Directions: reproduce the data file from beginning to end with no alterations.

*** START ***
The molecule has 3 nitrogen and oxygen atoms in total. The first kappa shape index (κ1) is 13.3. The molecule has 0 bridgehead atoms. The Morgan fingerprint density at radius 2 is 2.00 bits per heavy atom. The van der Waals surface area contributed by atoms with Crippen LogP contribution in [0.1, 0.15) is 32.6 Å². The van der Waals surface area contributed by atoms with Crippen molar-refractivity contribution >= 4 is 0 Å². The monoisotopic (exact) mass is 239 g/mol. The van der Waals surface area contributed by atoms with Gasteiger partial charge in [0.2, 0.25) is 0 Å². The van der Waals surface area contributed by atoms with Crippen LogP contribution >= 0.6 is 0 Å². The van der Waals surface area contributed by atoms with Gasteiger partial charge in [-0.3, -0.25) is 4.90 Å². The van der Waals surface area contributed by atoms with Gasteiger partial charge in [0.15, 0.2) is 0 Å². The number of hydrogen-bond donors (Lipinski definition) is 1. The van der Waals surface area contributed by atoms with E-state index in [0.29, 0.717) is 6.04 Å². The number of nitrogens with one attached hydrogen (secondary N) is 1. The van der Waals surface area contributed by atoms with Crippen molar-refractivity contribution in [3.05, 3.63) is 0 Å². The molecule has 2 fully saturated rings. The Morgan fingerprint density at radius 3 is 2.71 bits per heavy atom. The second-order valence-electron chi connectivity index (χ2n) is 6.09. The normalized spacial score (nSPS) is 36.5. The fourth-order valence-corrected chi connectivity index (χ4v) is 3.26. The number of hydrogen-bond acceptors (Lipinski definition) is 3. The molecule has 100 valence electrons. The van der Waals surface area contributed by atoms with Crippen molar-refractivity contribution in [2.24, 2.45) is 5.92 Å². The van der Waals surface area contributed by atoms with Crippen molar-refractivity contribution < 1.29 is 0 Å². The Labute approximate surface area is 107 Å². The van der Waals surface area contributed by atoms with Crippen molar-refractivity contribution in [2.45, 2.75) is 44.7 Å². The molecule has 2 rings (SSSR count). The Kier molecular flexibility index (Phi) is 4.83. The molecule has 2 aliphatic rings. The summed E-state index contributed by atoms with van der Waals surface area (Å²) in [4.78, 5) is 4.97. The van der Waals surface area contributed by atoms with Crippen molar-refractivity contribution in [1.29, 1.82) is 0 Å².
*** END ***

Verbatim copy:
The molecule has 3 nitrogen and oxygen atoms in total. The first kappa shape index (κ1) is 13.3. The molecule has 0 bridgehead atoms. The Morgan fingerprint density at radius 2 is 2.00 bits per heavy atom. The van der Waals surface area contributed by atoms with Crippen LogP contribution in [0.1, 0.15) is 32.6 Å². The van der Waals surface area contributed by atoms with Crippen molar-refractivity contribution >= 4 is 0 Å². The monoisotopic (exact) mass is 239 g/mol. The van der Waals surface area contributed by atoms with Gasteiger partial charge in [0.2, 0.25) is 0 Å². The van der Waals surface area contributed by atoms with Crippen LogP contribution >= 0.6 is 0 Å². The van der Waals surface area contributed by atoms with Gasteiger partial charge in [-0.3, -0.25) is 4.90 Å². The van der Waals surface area contributed by atoms with Gasteiger partial charge in [0.15, 0.2) is 0 Å². The number of hydrogen-bond donors (Lipinski definition) is 1. The van der Waals surface area contributed by atoms with E-state index in [0.29, 0.717) is 6.04 Å². The number of nitrogens with one attached hydrogen (secondary N) is 1. The van der Waals surface area contributed by atoms with Crippen molar-refractivity contribution in [3.05, 3.63) is 0 Å². The molecule has 2 fully saturated rings. The Morgan fingerprint density at radius 3 is 2.71 bits per heavy atom. The second-order valence-electron chi connectivity index (χ2n) is 6.09. The normalized spacial score (nSPS) is 36.5. The fourth-order valence-corrected chi connectivity index (χ4v) is 3.26. The number of hydrogen-bond acceptors (Lipinski definition) is 3. The molecule has 100 valence electrons. The van der Waals surface area contributed by atoms with Crippen molar-refractivity contribution in [2.24, 2.45) is 5.92 Å². The van der Waals surface area contributed by atoms with Crippen molar-refractivity contribution < 1.29 is 0 Å². The Labute approximate surface area is 107 Å². The van der Waals surface area contributed by atoms with Crippen molar-refractivity contribution in [2.45, 2.75) is 44.7 Å². The molecule has 2 rings (SSSR count). The Kier molecular flexibility index (Phi) is 4.83. The molecule has 2 aliphatic rings. The summed E-state index contributed by atoms with van der Waals surface area (Å²) in [4.78, 5) is 4.97. The van der Waals surface area contributed by atoms with Crippen molar-refractivity contribution in [1.29, 1.82) is 0 Å².